Consider for a moment, if you will, plastic patio furniture. Plastic Fantastic is a global manufacturer with several factories, warehouses, and plenty of stores. One can only imagine the sheer amount of data resulting from sales, production, suppliers, and finances. Everything that happens, from purchase and onward, to these chairs, tables, and cupboards in all corners of the world is measured.
The company’s BI analysts check the figures and look for insights. As their BI developer, you’re in charge of Plastic Fantastic’s ETL:
Extract data from the various operational stores to the staging environment.
Transform the data using an ETL tool, thus building facts and dimensions.
Load the transformed data into the production data warehouse.
There’s not much data in the beginning. The ETL process runs overnight and is completed by dawn. However as the company grows, the data thickens, and the process takes progressively longer. One morning you almost choke on your coffee when you see it’s still not done, and all the while the phone keeps ringing with complaints about the system being stuck and the data is getting stale. Clutching your stress ball, you sit at your desk and think - "How do I improve the ETL performance?"
1. Tackle Bottlenecks
Before anything else, make sure you log metrics such as time, number of records processed, and hardware usage. Check how many resources each part of the process takes and address the heaviest one. Usually it will be second part, building facts and dimensions in the staging environment. Wherever your bottleneck may be, take a deep breath and dive into the code. May the force be with you.
2. Load Data Incrementally
Loading only the changes between the previous and the new data saves a lot of time as compared to a full load. It’s more difficult to implement and maintain, but difficult doesn’t mean impossible, so do consider it. Loading incrementally can definitely improve the ETL performance.
3. Partition Large Tables
If you use relational databases and you want to improve the data processing window, you can partition large tables. That is, cut big tables down to physically smaller ones, probably by date. Each partition has its own indices and the indices tree is more shallow thus allowing for quicker access to the data. It also allows switching data in and out of a table in a quick meta data operation instead of actual insertion or deletion of data records.
4. Cut Out Extraneous Data
It’s important to collect as much data as possible, but not all of it is worthy enough to enter the data warehouse. For instance, images of furniture models are useless to BI analysts. If you want to improve the ETL performance, sit down and define exactly which data should be processed and leave irrelevant rows/columns out. Better to start small and grow as you go as opposed to creating a giant data monster that takes eons to process.
5. Cache the Data
Caching data can greatly speed things up since memory access performs faster than do hard drives. Note that caching is limited by the maximum amount of memory your hardware supports. All that plastic furniture big data might not fit in.
6. Process in Parallel
Instead of processing serially, optimize resources by processing in parallel. Sadly, this is not always possible. Sort and aggregate functions (count, sum, etc.) block processing because they must end before the next task can begin. Even if you can process in parallel, it won’t help if the machine is running on 100% CPU the entire time. You could scale up by upgrading the CPU, but it would scale only to a limit. There’s a much better solution.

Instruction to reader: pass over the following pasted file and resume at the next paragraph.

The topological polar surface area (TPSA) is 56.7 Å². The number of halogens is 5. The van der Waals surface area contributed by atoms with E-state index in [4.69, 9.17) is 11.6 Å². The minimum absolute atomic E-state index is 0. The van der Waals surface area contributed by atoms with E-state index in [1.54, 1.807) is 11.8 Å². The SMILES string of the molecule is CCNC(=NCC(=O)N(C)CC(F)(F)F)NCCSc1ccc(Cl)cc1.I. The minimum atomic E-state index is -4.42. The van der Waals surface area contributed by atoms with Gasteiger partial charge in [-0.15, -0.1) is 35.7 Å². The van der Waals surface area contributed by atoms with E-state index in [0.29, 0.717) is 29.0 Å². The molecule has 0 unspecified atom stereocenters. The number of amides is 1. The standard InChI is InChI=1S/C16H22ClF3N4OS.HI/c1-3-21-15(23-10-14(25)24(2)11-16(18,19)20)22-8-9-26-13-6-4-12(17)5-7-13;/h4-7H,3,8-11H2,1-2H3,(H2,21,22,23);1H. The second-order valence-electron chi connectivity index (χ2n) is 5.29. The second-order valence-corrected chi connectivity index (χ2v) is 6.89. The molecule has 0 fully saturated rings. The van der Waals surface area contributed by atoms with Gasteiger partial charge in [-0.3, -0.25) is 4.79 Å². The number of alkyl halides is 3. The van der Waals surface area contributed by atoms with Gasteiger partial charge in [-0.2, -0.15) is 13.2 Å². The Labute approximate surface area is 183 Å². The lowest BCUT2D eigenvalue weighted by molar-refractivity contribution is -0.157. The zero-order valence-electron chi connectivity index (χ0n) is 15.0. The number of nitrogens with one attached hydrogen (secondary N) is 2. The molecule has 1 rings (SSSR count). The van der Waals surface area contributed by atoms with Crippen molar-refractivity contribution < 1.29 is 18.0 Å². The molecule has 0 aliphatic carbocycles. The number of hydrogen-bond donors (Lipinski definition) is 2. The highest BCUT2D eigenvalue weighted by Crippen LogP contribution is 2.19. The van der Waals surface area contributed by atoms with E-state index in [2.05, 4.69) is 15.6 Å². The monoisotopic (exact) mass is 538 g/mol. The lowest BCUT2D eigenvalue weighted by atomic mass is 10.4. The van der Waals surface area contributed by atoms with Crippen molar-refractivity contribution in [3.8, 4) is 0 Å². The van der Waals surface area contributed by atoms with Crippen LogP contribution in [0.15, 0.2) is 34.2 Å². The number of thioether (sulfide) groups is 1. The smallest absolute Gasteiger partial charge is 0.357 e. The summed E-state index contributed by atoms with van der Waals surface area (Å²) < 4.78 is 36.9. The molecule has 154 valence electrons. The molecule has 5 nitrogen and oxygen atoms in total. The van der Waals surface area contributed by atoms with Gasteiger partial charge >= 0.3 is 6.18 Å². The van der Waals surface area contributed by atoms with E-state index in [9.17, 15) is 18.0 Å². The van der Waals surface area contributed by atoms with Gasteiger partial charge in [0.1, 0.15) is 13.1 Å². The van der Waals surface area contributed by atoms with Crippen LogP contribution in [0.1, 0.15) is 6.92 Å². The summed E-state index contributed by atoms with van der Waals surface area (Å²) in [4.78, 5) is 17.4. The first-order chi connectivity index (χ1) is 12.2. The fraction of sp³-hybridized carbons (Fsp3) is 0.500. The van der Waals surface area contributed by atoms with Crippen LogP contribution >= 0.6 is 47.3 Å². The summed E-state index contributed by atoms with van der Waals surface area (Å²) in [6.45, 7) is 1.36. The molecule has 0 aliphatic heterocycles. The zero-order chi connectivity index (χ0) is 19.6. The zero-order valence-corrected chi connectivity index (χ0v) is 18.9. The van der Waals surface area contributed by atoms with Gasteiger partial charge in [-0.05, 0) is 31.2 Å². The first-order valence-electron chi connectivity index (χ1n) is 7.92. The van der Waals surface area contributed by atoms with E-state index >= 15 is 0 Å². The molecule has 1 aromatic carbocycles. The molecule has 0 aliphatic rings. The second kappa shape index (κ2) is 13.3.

7. Use Hadoop
Apahe Hadoop is designed for the distributed processing of large data over a cluster of machines. It uses HDFS, a dedicated file system that cuts data into small chunks and optimally spreads them over the cluster. Duplicate copies are kept and the system maintains integrity automatically.
MapReduce is used to process tasks (Hadoop 2 or YARN allows more applications). Each MapReduce job works in 2 stages:
Map - filtering & sorting data - tasks are divided into sub-tasks and processed in parallel by the cluster machines.
Reduce - summary operations - data from the previous stage is combined.
Hadoop is optimized for distributed processing analytics. Sort and aggregate functions execute in parallel on an entire cluster. If you’re CPU’d out, Hadoop lets you scale out rather than up - just add more machines to the cluster and you’re good to go. Running Hadoop-as-a-Service on the cloud makes scaling even easier since you can add more power with a few clicks.
Moving heavy processes to Hadoop could speed up your ETL and make your bosses happier. There are a few limitations though:
Hadoop works best when the data is stored locally on the cluster via HDFS. If you run Hadoop on the cloud, the data can be saved in an object store (e.g. S3 on AWS or Softlayer Object Storage) and accessed when necessary. It may decrease performance for large clusters because of the network communication overhead.
Hadoop doesn’t read relational data directly. Use Sqoop to import/export it into Hadoop.
Running Hadoop on premise requires a large upfront expenditure for implementation and machines. Running SaaS Hadoop in the cloud solves this issue.
You’ll need to train or hire techies skilled in Java, Linux, and distributed systems.
There are several measures you can take to bring the data processing window up to speed - concentrate on bottlenecks, load data incrementally, partition large tables, process only relevant data, try caching, and use parallel processing. Ultimately, give Hadoop a try since it is designed to solve the problem of processing humongous amounts of data. Soon you’ll be able to lean back in your plastic chair, put your feet up, and enjoy the sound of data crunching.